Validating autoclaves

16 Feb

When the temperature and moisture content do not match up, two things can happen: 1) If the moisture content is higher than saturation for the temperature, wet loads occur, as discussed previously.

2) When the moisture content is lower than saturation for the temperature, the condition is called superheat.

As with wet steam, the Sterility Assurance Level will be less than expected if non-condensable gas content has increased since product sterility validation.

The percentage of non-condensable gases in the steam should be less than or equal to 3.5% by volume.

These physical aspects include temperature (superheat), dryness (liquid water content), and non-condensable gas content.

In general, this is not defined, rarely measured, and, if discussed at all, is relegated to the mythology of sterilizer arcana.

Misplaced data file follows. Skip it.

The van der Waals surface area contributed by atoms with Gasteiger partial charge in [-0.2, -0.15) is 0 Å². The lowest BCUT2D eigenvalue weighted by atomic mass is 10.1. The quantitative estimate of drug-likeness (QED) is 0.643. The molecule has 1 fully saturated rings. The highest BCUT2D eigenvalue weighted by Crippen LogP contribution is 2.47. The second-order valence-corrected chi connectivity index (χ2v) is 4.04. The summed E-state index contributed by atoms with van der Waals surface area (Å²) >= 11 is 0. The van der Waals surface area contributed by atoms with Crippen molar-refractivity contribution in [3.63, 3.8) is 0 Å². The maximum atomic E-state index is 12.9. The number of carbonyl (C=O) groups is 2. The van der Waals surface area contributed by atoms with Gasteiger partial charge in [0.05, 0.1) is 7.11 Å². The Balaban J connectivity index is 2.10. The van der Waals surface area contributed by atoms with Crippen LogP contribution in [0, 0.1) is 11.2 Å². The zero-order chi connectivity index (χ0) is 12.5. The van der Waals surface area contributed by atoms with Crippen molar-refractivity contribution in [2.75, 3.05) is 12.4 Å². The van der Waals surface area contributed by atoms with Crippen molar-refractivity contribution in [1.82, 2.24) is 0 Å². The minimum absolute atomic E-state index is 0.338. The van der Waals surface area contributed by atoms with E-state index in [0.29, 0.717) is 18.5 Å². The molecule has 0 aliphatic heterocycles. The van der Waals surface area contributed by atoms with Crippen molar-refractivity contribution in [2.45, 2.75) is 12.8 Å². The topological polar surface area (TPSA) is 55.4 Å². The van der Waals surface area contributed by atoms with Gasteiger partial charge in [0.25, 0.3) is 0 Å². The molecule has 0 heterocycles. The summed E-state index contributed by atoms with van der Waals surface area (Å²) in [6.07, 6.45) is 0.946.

With the release of EN 215, the bar has been raised.

The acceptance criteria are shown in the following table. Steam dryness is calculated by measuring the temperature change in a known amount of water in relation to the mass of steam that is required to cause that temperature change.

Ideally, the temperature rise is exactly proportional to the amount of steam delivered to the water to heat it, resulting in a dryness value of 1.0 (i.e.

perfectly dry steam with no liquid water content.) Normally, the dryness value is less than 1.0, as there are thermal losses in any piping system even if it is well insulated.